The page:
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HFTH - Episode 76 - Lungs

Content warnings for this episode include: Saliva & Bodily Fluids, Paralysis, Abuse, Ableism, Animal death (a worm), Violence, Kidnapping and abduction, Death + Injury, Blood, Broken Bones, Dysphoria, Birds, Strangulation/suffocation, Emotional Manipulation, Drowning, Bugs and Spiders, Body horror

Intro - The Unspoken Rule

You are a bully, and it does not bother you that much. Your friends are prone to little cruelties, and you laugh, and try to take it a step further, and they in turn. It can always go a step further.

Today’s is a tame sport; you jeer in turns at the other students swimming in the conservatory pool. It is deeper than you would expect, a little ocean. One of your jests goes awry, and a hushed whisper falls on your friends as they scatter, and your victim rises from the pool, taller than you by a foot. You have broken the unspoken rule: do not make fun of Victoria Tepiani’s mustache. Suddenly your school uniform seems shabby armor indeed, and with a single lunge she pushes you into the water, in front of everyone.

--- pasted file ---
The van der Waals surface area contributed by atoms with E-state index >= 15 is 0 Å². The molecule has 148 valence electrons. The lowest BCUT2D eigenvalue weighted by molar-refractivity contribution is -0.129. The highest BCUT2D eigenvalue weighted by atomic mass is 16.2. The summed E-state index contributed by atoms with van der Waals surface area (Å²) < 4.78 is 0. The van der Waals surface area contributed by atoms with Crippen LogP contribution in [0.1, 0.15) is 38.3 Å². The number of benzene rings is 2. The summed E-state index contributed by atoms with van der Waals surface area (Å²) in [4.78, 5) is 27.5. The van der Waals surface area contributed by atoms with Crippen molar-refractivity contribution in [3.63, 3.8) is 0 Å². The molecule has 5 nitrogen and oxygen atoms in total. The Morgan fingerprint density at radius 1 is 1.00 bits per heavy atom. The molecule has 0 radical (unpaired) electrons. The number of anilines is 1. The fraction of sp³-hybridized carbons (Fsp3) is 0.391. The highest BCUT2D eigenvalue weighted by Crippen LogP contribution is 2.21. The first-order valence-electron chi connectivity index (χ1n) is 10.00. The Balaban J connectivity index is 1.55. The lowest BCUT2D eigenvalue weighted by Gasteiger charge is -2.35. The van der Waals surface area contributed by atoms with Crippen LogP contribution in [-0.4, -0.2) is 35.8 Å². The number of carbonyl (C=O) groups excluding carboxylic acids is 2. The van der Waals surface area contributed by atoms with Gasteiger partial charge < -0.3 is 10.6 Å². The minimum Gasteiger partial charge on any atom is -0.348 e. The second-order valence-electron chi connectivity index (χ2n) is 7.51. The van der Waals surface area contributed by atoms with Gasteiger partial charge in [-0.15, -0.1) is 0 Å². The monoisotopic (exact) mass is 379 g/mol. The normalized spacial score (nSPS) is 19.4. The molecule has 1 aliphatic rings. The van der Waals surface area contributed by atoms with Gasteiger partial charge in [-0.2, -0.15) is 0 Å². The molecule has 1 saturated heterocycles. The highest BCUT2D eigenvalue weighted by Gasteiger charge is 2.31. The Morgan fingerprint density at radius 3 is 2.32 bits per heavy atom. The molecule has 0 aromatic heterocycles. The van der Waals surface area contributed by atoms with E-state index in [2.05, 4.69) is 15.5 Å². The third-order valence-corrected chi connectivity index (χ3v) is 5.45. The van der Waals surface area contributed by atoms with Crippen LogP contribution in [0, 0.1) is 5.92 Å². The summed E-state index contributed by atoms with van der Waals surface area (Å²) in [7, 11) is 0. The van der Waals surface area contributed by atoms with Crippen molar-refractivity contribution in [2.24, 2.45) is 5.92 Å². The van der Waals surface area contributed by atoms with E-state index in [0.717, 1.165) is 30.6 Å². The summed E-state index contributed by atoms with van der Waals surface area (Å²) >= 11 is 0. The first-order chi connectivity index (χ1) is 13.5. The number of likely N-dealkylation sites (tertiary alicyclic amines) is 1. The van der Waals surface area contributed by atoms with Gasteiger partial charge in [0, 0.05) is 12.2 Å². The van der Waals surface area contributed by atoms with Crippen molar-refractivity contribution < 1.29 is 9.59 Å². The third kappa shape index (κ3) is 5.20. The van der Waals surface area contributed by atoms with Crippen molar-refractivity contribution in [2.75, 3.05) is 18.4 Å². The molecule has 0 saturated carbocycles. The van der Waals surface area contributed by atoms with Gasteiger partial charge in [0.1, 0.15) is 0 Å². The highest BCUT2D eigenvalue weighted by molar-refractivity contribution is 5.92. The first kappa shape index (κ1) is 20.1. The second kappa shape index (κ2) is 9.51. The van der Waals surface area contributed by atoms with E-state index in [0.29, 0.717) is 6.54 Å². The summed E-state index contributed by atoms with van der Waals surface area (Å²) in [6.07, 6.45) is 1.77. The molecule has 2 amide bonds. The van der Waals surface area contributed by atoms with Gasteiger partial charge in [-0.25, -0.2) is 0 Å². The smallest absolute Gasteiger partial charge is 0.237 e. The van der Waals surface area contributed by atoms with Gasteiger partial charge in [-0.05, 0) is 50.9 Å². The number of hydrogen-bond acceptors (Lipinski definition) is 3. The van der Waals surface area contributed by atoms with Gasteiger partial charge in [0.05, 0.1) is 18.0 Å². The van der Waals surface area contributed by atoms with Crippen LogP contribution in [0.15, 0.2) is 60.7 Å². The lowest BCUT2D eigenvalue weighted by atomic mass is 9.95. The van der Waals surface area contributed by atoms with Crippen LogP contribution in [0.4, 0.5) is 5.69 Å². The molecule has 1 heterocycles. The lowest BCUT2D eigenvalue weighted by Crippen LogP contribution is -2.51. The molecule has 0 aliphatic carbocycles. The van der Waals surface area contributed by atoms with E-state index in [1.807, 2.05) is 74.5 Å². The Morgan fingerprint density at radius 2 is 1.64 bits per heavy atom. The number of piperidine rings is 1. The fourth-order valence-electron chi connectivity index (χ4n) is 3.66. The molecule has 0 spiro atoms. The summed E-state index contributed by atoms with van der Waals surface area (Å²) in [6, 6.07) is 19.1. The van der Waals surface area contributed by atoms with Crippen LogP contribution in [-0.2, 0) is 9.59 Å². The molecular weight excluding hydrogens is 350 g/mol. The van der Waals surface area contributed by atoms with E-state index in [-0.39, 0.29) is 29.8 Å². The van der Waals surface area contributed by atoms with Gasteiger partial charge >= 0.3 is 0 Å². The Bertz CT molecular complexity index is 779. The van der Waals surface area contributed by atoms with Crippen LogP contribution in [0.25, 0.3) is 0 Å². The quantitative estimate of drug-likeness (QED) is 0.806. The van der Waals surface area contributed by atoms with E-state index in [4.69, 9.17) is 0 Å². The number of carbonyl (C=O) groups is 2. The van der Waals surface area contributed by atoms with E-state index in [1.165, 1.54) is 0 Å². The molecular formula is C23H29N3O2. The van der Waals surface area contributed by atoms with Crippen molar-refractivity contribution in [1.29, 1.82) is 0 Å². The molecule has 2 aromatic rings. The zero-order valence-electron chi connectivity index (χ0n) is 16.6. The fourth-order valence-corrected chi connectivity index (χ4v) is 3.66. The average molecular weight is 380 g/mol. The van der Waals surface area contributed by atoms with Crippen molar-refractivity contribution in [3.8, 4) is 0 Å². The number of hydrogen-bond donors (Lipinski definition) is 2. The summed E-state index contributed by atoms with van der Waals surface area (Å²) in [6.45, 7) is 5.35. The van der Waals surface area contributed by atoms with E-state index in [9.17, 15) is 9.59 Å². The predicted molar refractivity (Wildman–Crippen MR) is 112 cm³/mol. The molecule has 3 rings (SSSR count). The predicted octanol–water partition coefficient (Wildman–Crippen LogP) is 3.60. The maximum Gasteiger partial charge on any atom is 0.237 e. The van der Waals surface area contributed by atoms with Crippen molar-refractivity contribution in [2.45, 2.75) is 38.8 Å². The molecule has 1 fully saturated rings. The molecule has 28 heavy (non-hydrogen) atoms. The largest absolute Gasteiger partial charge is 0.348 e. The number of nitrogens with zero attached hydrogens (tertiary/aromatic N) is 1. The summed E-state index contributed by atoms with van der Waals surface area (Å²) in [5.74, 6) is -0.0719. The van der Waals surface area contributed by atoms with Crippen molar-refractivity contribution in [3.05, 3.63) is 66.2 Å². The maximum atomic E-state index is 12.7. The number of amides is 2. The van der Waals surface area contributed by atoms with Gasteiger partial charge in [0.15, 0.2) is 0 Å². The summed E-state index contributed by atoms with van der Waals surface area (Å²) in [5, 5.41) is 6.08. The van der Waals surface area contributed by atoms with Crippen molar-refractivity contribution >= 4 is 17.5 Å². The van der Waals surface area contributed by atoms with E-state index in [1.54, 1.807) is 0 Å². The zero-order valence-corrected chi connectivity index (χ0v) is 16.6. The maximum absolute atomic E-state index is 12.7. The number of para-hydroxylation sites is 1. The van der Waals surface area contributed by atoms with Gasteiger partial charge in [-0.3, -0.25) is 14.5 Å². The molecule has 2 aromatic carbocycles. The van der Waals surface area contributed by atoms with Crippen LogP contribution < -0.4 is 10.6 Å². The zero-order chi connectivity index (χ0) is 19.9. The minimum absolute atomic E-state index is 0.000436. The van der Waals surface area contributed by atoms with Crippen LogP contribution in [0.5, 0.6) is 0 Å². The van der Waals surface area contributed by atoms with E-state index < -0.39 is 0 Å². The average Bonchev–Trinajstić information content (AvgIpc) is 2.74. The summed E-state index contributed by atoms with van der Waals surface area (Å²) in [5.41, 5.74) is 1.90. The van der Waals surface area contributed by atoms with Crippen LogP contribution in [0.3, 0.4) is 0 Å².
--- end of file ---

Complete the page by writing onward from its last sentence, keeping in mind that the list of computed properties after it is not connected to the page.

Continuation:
You are beneath the surface, then, faster than a stone, come to rest on the tile floor. You cannot swim, but you realize you can breathe in the strangest fashion. You raise your hands to your neck and find it broken apart with slick gills. You scream, but no sound escapes to the surface; only bubbles bearing a Hello From The Hallowoods.


Right now I am surrounded by stupid creatures. Their glassy eyes stare uncomprehending at the surface of the world above them, and their mouths hang open in numb-lipped bewilderment. If only they knew that creatures from a world much larger plot their demise. Worry not, dreamer. I speak of fish. The theme of tonight’s episode is Lungs.

Story 1 - Itching Less